For this month’s Monthly Wine Writing Challenge #MWWC25 the word is TRAVEL

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I love travel! I love to travel! The sights, the people, the cultures, the odd things others do, the food, the history, the magnificence of seeing familiar hopes, fears, and dreams in the hues of exotic people altogether unlike me. Traveling the world has always been a dream of mine.

The desire to discover fresh places comes from my globetrotting Grandma Rose. Every winter she’d fly through our “port city”, basically wherever our family was currently living, shower us with a bounty of garden produce, visit a day and then be on her way out of the country before the cold Northern California weather “would frost her orchard”. Belize, the Philippines and India were her favorite hangouts. Returning the first week of April, because she had to “get her taxes filed”, Gram Rose would stop long enough to share weird and wild stories accompanied with projector slides (tiny plastic framed negatives for all of you born after 1985) and treasures from faraway lands.

Ah, travel.

Nowadays, I do most of my traveling closer to home. But someday, Lord willing, my modern steamer trunk will display those coveted passport stamps of foreign lands and my iPhone will hopefully contain a picture or two of an Italian or even Croatian vineyard.

Well, buckle up, buttercups, cause we’re going to do the unconventional – we are going to time travel. 

Why time travel? Why not? If you can fly in and out of time zones belted to a metal gas can and begin the day with a champagne brunch in Brussels and end it with a cocktail in Beijing, then why not time travel?  I’m sure the current reigning #MWWC winner, Loie of Cheap Wine Curious, might agree there are events in wine history worthy of daydreaming about. Not the phylloxera outbreak of 1855, mind you, and the total decimation of vineyards across Europe but perhaps more exciting moments that changed the course of wine into what we drink today.

I’ve decided to follow the style of the movie “Midnight in Paris” starring the affable Owen Wilson.  So hop into a 1920s Peugeot 176 with me, we’ll pour some champagne and take a short trip through wine history by beginning in Paris. Why? Because I love the movie and I love wine. And if you watch closely, each 1920s scene is laced with famous personalities such as the Fitzgeralds, Picasso, Gertrude Stein, Hemingway, and Salvador Dali and accented by a glass of wine. 

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 (Just to warn you, dear friends: for those of you who yawn at lists, I’m about to make one.)

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Let’s time-travel through a little wine history together!

  • 1820s – Madame Clicquot of the Champagne house Veuve Cliquot drills holes in her Louis XVI dining table and forever ‘rids’ her champagne bottles of pesky sediments  – We sip her sediment-free bubbly and watch as she makes all her employees sign Confidentiality Clauses but unfortunately somebody talks.
  • 1920 – In America, we sneak into a meeting of the Mafia Kingpins and watch as they dress as well-meaning citizens, effectively hijack Congress, lobby for the 18th Amendment and Prohibition is born. We get our jazzy wine fix in the most popular Speakeasy in New York, The Cotton Club. Located in Harlem, it’s hipper than Pa Luke’s backwoods moonshine shack. (Seriously, my Arkansas Great-Grandpa was a moonshiner and way cooler than those wannabes on TV.)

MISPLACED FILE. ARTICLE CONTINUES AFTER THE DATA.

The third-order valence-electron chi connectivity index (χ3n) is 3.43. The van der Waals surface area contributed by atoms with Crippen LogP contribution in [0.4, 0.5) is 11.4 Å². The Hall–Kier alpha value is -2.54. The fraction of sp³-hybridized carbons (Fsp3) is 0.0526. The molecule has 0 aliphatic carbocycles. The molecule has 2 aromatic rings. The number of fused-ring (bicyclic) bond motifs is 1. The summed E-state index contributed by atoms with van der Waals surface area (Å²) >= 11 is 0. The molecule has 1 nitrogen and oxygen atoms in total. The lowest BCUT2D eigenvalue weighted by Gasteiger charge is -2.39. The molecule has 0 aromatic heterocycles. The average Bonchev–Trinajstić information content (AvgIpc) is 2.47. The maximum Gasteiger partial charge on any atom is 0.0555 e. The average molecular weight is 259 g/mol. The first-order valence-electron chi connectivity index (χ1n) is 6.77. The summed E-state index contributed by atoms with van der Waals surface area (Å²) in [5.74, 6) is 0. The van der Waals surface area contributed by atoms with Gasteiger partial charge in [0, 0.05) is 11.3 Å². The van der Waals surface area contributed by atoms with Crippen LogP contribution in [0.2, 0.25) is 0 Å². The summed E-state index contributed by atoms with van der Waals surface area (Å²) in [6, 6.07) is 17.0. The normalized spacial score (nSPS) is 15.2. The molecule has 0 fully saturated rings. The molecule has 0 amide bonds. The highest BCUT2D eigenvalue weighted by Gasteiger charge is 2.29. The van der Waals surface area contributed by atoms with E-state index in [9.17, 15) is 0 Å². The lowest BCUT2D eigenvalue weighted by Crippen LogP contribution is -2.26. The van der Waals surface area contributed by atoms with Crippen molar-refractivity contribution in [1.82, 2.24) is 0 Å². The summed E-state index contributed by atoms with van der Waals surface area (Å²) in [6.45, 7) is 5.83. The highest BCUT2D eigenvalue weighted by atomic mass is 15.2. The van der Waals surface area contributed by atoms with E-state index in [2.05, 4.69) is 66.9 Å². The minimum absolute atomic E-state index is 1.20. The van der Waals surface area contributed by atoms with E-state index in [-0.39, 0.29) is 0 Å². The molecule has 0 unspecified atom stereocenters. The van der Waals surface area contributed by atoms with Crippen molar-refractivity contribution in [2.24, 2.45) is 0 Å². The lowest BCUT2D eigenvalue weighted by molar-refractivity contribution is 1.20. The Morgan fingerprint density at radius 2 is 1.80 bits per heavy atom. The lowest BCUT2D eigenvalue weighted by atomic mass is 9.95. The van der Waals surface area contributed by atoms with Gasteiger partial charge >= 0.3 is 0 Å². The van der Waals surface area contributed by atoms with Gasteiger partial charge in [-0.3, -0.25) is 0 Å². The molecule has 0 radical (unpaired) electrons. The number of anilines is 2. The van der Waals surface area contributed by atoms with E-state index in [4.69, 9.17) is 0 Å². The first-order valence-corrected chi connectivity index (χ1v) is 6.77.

• Jetting back to France, 1976:  We take a front row seat as upstart Cali-boys, Chateau Montelena and Stag’s Leap Wine Cellars top French producers in the blind tasting of Paris and high-five each other as New World wine REPRESENTS!  
  • 1001: We sail with the Viking  Leif Eriksson who names North America  ‘Vineland’ for the endless species of native grapes he found. Unfortunately, Amerigo Vespucci renames it ‘America’ 500 years later and it sticks. This may not have changed the course of wine history but seriously, I would have been fine with the United States of Vineland.
  •  1224 – Cyprus. We score tickets and t-shirts to “The Battle of the Wines”. It’s the first recorded wine tasting competition staged by the French king Philip Augustus. Over 70 samples from France and across Europe, including Cyprus, Spain and the Mosel region, were tasted and judged by an English priest. The priest classified the wines he tasted as either Celebrated for those which pleased him or Excommunicated for those that did not meet his standards. Who the heck was this guy? Did he have a Master of Wine certificate?? (wikipedia.org)

On a personal note, I will now be adopting the priestly rating of  Celebrated or Excommunicated for all future wine tastings and reviews. Clear and simple. BOOM! _______ wine, You’ve been Excommunicated! 

To end our time traveling wine tour, we wind up in ________. Use your imagination. You know why? Because, thanks to the exploding global economy and transport, modern wine technology, invention of stainless steel temperature controlled vats, and a plethora of amazing modern wine science practices, you can get your passport stamped in 100 different burgeoning wine regions without ever leaving your backyard. Countries with century-old wine cultures are making a splash in as far off lands as Oklahoma. Yes, OKLAHOMA.  And it’s only the beginning to all the wine travel. What an amazing time period we live in. Just as Owen Wilson’s character, Gil Pender, discovers from all his nostalgic, sentimental wanderings: the Present can be all together just as exciting. 

Now get out there and collect a few wine stamps in your passport!

 

This is my entry for the #MWWC25,  hosted and moderated superbly by Jeff @thedrunkencyclist, founder. If you like it, vote for me with a Celebrated and if you don’t, then just keep the Excommuncated rating to yourself. Thanks.